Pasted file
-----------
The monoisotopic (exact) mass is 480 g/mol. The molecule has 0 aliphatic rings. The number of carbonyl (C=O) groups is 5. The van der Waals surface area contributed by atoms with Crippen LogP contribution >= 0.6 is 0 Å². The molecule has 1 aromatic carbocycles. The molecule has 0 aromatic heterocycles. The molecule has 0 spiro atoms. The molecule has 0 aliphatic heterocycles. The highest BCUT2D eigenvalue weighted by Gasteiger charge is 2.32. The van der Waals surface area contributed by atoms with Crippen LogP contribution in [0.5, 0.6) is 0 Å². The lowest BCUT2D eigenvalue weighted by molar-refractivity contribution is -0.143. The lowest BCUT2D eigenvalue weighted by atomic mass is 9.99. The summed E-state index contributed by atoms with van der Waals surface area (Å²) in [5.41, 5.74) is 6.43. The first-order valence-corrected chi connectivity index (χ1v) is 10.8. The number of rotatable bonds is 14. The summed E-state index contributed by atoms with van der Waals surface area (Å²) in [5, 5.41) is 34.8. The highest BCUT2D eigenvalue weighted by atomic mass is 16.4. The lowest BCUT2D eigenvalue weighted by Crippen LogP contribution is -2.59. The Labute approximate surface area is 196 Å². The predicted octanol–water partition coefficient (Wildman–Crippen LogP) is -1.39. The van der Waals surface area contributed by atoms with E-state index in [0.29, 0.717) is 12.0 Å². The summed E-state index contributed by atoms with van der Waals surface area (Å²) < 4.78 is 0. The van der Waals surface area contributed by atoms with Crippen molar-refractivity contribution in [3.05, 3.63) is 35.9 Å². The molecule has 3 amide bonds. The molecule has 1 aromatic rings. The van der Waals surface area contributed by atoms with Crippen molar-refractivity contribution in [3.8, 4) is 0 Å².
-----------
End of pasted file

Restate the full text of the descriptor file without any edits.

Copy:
The monoisotopic (exact) mass is 480 g/mol. The molecule has 0 aliphatic rings. The number of carbonyl (C=O) groups is 5. The van der Waals surface area contributed by atoms with Crippen LogP contribution >= 0.6 is 0 Å². The molecule has 1 aromatic carbocycles. The molecule has 0 aromatic heterocycles. The molecule has 0 spiro atoms. The molecule has 0 aliphatic heterocycles. The highest BCUT2D eigenvalue weighted by Gasteiger charge is 2.32. The van der Waals surface area contributed by atoms with Crippen LogP contribution in [0.5, 0.6) is 0 Å². The lowest BCUT2D eigenvalue weighted by molar-refractivity contribution is -0.143. The lowest BCUT2D eigenvalue weighted by atomic mass is 9.99. The summed E-state index contributed by atoms with van der Waals surface area (Å²) in [5.41, 5.74) is 6.43. The first-order valence-corrected chi connectivity index (χ1v) is 10.8. The number of rotatable bonds is 14. The summed E-state index contributed by atoms with van der Waals surface area (Å²) in [5, 5.41) is 34.8. The highest BCUT2D eigenvalue weighted by atomic mass is 16.4. The lowest BCUT2D eigenvalue weighted by Crippen LogP contribution is -2.59. The Labute approximate surface area is 196 Å². The predicted octanol–water partition coefficient (Wildman–Crippen LogP) is -1.39. The van der Waals surface area contributed by atoms with E-state index in [0.29, 0.717) is 12.0 Å². The summed E-state index contributed by atoms with van der Waals surface area (Å²) < 4.78 is 0. The van der Waals surface area contributed by atoms with Crippen molar-refractivity contribution in [3.05, 3.63) is 35.9 Å². The molecule has 3 amide bonds. The molecule has 1 aromatic rings. The van der Waals surface area contributed by atoms with Crippen molar-refractivity contribution in [3.8, 4) is 0 Å².